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IT’S SOMETHING OF AN article of faith across the Caribbean and elsewhere: employees, regardless of their gender, that are hired to do the same work, should receive equal pay, right?
Wrong, at least not in practice in Barbados. For in its annual global survey of human rights, the United States State Department recently made a shocking complaint about Barbados.
It was: “The law does not mandate equal pay for equal work, and reports indicated that women earned significantly less than men for comparable work.”
It was shocking because, if true, the situation falls far short of our goal of achieving gender equity. Just two Saturdays ago, Barbadian women took to the streets to emphasise the need for even-handed treatment and they were vociferous about the situation.
This is why as a country we should act with deliberate speed to ensure that the victims and their families aren’t short-changed, figuratively and literally, any longer.
After all, successive governments, beginning in the mid-1970s, had set themselves the achievable objective of putting men and women on an equal legal footing.
What makes it particularly perplexing is that in the same 2016 report it was stated, quite unequivocally, that the law “provides for the same legal status and rights for women as for men”. Just as important, “women actively participate in all aspects of national life and were well represented at all levels of the public and private sectors”. That’s how it must be.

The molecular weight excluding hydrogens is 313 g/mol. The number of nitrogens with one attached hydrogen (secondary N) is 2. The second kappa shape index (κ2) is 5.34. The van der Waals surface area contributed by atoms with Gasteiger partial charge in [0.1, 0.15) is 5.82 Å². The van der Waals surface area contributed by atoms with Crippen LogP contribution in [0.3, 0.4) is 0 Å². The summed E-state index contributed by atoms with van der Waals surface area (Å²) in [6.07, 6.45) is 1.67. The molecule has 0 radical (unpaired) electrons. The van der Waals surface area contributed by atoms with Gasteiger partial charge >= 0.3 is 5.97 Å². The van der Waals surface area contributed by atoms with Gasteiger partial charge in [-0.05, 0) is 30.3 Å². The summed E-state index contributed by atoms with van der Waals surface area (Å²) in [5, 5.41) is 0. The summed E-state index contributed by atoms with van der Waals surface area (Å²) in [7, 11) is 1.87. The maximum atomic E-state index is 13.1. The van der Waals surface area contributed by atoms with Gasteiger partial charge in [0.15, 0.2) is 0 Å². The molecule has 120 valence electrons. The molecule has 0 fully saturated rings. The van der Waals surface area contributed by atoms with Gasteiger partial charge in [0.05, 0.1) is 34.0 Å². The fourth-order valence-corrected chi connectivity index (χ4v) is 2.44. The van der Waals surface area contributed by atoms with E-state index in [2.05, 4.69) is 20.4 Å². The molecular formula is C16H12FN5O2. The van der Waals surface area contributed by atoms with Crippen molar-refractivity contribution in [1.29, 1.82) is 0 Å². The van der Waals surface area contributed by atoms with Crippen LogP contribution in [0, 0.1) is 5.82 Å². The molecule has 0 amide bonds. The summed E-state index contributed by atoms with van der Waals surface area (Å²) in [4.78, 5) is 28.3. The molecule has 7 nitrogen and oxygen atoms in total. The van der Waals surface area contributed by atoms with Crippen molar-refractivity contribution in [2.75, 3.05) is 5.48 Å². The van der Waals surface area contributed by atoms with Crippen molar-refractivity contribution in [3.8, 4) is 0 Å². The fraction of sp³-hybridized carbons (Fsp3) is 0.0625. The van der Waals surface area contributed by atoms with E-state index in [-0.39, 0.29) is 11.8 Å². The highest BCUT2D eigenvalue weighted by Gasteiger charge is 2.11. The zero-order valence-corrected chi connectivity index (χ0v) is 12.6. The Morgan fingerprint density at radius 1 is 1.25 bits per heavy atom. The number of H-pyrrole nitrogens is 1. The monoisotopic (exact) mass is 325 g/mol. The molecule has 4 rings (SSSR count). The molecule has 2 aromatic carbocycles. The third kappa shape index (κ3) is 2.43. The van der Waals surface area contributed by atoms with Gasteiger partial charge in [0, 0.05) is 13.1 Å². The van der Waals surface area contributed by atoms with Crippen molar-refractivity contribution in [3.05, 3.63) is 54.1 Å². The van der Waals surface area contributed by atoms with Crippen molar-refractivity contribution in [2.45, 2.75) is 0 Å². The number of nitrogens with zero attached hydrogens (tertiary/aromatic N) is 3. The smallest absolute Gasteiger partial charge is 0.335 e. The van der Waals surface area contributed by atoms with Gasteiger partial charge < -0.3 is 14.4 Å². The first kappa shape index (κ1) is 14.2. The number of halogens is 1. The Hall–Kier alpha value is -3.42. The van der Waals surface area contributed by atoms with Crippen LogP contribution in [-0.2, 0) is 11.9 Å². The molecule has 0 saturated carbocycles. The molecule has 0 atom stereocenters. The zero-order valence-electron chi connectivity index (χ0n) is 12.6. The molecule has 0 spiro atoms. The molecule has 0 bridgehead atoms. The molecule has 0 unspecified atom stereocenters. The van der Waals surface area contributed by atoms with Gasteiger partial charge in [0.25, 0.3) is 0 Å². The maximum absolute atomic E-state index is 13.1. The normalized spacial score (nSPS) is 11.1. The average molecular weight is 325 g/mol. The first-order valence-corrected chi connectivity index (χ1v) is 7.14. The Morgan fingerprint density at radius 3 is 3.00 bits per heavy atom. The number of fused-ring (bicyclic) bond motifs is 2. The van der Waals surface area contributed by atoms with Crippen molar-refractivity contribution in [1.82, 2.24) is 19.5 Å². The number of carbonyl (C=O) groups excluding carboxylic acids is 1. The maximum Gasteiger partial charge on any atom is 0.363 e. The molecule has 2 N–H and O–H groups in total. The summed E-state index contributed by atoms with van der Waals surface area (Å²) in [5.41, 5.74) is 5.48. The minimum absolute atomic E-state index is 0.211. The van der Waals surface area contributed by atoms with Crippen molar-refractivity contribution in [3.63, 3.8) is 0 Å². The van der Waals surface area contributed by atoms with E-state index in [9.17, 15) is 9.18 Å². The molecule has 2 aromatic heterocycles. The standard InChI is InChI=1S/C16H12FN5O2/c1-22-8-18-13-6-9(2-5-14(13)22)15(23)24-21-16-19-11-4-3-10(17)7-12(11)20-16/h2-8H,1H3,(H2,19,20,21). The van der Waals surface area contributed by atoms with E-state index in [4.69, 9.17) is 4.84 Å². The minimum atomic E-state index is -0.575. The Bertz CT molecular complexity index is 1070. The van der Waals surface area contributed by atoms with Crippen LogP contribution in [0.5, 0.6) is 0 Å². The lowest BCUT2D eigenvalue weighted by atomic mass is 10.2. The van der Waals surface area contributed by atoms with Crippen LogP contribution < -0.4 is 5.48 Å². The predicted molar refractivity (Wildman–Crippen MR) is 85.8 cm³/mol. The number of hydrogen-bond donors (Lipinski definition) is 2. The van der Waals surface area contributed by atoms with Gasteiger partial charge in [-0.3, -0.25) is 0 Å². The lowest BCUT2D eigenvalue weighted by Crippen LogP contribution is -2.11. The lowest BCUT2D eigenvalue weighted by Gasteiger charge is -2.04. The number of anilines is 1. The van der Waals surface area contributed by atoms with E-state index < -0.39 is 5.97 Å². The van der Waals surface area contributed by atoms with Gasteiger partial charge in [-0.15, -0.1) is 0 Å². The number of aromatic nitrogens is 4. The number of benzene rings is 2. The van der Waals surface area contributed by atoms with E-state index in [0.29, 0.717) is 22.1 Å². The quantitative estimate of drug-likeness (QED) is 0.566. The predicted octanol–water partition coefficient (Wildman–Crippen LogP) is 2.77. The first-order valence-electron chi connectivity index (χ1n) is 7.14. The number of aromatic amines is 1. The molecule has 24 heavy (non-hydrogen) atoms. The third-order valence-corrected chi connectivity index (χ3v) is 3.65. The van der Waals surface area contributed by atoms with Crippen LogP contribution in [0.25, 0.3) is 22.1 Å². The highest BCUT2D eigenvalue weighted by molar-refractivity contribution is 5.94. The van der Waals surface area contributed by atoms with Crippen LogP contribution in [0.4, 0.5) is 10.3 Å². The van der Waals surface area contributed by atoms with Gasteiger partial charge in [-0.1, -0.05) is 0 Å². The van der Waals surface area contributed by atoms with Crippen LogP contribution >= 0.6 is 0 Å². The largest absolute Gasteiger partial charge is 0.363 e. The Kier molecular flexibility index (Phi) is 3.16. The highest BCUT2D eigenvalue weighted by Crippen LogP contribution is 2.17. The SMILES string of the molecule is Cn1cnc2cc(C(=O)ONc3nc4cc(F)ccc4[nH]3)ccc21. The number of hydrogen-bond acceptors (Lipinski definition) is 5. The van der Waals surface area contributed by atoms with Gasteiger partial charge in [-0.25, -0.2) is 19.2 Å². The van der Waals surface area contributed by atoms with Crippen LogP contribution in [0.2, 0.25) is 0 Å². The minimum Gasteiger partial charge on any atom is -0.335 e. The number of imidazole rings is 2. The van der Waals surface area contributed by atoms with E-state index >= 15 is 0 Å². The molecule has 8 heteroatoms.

A look at our key national institutions would underscore that point. For instance, the presidency of the Senate, the leadership of the Opposition in the House of Assembly, the Ministry of Labour which is responsible for making the working environment safe and sound, the University of the West Indies at Cave Hill, churches, the Barbados Workers’ Union, National Union of Public Workers and the Barbados Secondary Teachers’ Union – all headed by women.
At the very least, the Minister of Labour, Senator Dr Esther Byer Suckoo, should find out what the facts are by getting inspectors to undertake an objective assessment of the situation. That would be a first step. Next would be vigorous corrective action, including outlawing current odious unfair labour practices. Our unions also have a role in this.
But unequal pay is not the only form of discrimination that exists in our labour environment. Human rights activists regularly complain of sexual harassment suffered by women on the job.
The problem can be traced to a lack of legislation which would stipulate punishment for such behaviour. As the report stated, “no law contains penalties specifically for sexual harassment” and “human rights activists reported that sexual harassment continued to be of serious concern”.
That must also spur Senator Byer Suckoo into action. We shouldn’t wait for it to become a campaign issue at election time.